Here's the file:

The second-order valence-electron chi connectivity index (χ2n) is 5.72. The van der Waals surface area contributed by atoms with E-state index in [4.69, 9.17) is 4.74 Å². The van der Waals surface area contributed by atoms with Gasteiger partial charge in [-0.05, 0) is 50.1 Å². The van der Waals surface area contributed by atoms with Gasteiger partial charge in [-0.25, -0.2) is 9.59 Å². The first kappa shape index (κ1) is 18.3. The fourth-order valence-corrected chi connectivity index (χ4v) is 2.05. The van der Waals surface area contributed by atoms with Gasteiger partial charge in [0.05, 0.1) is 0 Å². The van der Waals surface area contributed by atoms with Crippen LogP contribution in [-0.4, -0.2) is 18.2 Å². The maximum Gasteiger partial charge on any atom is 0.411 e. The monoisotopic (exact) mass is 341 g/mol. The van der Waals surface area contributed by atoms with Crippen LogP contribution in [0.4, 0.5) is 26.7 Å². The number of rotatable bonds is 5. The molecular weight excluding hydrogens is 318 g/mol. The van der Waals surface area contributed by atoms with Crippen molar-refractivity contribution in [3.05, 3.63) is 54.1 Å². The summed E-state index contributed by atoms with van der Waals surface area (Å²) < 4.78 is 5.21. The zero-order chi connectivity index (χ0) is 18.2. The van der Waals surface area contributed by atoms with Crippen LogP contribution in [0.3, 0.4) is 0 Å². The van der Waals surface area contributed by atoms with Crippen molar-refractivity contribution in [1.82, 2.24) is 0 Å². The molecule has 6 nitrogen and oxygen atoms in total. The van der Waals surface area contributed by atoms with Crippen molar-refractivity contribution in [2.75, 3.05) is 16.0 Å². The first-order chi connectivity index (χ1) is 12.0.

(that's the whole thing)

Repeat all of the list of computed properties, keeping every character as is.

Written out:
The second-order valence-electron chi connectivity index (χ2n) is 5.72. The van der Waals surface area contributed by atoms with E-state index in [4.69, 9.17) is 4.74 Å². The van der Waals surface area contributed by atoms with Gasteiger partial charge in [-0.05, 0) is 50.1 Å². The van der Waals surface area contributed by atoms with Gasteiger partial charge in [-0.25, -0.2) is 9.59 Å². The first kappa shape index (κ1) is 18.3. The fourth-order valence-corrected chi connectivity index (χ4v) is 2.05. The van der Waals surface area contributed by atoms with Gasteiger partial charge in [0.05, 0.1) is 0 Å². The van der Waals surface area contributed by atoms with Crippen LogP contribution in [-0.4, -0.2) is 18.2 Å². The maximum Gasteiger partial charge on any atom is 0.411 e. The monoisotopic (exact) mass is 341 g/mol. The van der Waals surface area contributed by atoms with Crippen LogP contribution in [0.4, 0.5) is 26.7 Å². The number of rotatable bonds is 5. The molecular weight excluding hydrogens is 318 g/mol. The van der Waals surface area contributed by atoms with Crippen molar-refractivity contribution in [3.05, 3.63) is 54.1 Å². The summed E-state index contributed by atoms with van der Waals surface area (Å²) < 4.78 is 5.21. The zero-order chi connectivity index (χ0) is 18.2. The van der Waals surface area contributed by atoms with Crippen LogP contribution in [0.3, 0.4) is 0 Å². The van der Waals surface area contributed by atoms with Crippen molar-refractivity contribution in [1.82, 2.24) is 0 Å². The molecule has 6 nitrogen and oxygen atoms in total. The van der Waals surface area contributed by atoms with Crippen molar-refractivity contribution in [2.75, 3.05) is 16.0 Å². The first-order chi connectivity index (χ1) is 12.0.